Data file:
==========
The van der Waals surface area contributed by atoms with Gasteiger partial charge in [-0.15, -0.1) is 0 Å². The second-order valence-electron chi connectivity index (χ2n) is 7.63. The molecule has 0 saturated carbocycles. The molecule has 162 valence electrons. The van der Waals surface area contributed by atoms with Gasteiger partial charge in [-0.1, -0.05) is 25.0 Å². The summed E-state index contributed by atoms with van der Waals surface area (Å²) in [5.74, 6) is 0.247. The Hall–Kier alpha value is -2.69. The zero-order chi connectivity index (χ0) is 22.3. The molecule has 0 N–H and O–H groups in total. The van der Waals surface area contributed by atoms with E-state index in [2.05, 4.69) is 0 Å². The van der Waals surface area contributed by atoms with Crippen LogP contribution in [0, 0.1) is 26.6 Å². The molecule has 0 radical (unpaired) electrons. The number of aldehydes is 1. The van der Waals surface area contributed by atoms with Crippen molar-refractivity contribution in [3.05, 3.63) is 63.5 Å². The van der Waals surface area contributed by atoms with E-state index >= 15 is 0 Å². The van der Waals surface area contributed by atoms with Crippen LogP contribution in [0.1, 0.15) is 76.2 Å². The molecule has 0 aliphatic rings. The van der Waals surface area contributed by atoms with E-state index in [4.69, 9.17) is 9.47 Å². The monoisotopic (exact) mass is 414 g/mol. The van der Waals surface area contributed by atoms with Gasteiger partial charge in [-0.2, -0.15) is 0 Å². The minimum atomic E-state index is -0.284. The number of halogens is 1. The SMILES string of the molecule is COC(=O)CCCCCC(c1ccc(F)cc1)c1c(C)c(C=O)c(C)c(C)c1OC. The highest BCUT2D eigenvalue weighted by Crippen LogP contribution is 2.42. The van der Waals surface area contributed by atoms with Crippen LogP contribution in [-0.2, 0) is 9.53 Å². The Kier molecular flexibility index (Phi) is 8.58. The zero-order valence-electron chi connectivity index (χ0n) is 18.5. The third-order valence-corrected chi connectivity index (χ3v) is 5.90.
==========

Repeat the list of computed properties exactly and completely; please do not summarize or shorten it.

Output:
The van der Waals surface area contributed by atoms with Gasteiger partial charge in [-0.15, -0.1) is 0 Å². The second-order valence-electron chi connectivity index (χ2n) is 7.63. The molecule has 0 saturated carbocycles. The molecule has 162 valence electrons. The van der Waals surface area contributed by atoms with Gasteiger partial charge in [-0.1, -0.05) is 25.0 Å². The summed E-state index contributed by atoms with van der Waals surface area (Å²) in [5.74, 6) is 0.247. The Hall–Kier alpha value is -2.69. The zero-order chi connectivity index (χ0) is 22.3. The molecule has 0 N–H and O–H groups in total. The van der Waals surface area contributed by atoms with E-state index in [2.05, 4.69) is 0 Å². The van der Waals surface area contributed by atoms with Crippen LogP contribution in [0, 0.1) is 26.6 Å². The molecule has 0 radical (unpaired) electrons. The number of aldehydes is 1. The van der Waals surface area contributed by atoms with Crippen molar-refractivity contribution in [3.05, 3.63) is 63.5 Å². The van der Waals surface area contributed by atoms with E-state index >= 15 is 0 Å². The van der Waals surface area contributed by atoms with Crippen LogP contribution in [0.1, 0.15) is 76.2 Å². The molecule has 0 aliphatic rings. The van der Waals surface area contributed by atoms with E-state index in [4.69, 9.17) is 9.47 Å². The monoisotopic (exact) mass is 414 g/mol. The van der Waals surface area contributed by atoms with Gasteiger partial charge in [-0.2, -0.15) is 0 Å². The minimum atomic E-state index is -0.284. The number of halogens is 1. The SMILES string of the molecule is COC(=O)CCCCCC(c1ccc(F)cc1)c1c(C)c(C=O)c(C)c(C)c1OC. The highest BCUT2D eigenvalue weighted by Crippen LogP contribution is 2.42. The van der Waals surface area contributed by atoms with Crippen LogP contribution in [-0.2, 0) is 9.53 Å². The Kier molecular flexibility index (Phi) is 8.58. The zero-order valence-electron chi connectivity index (χ0n) is 18.5. The third-order valence-corrected chi connectivity index (χ3v) is 5.90.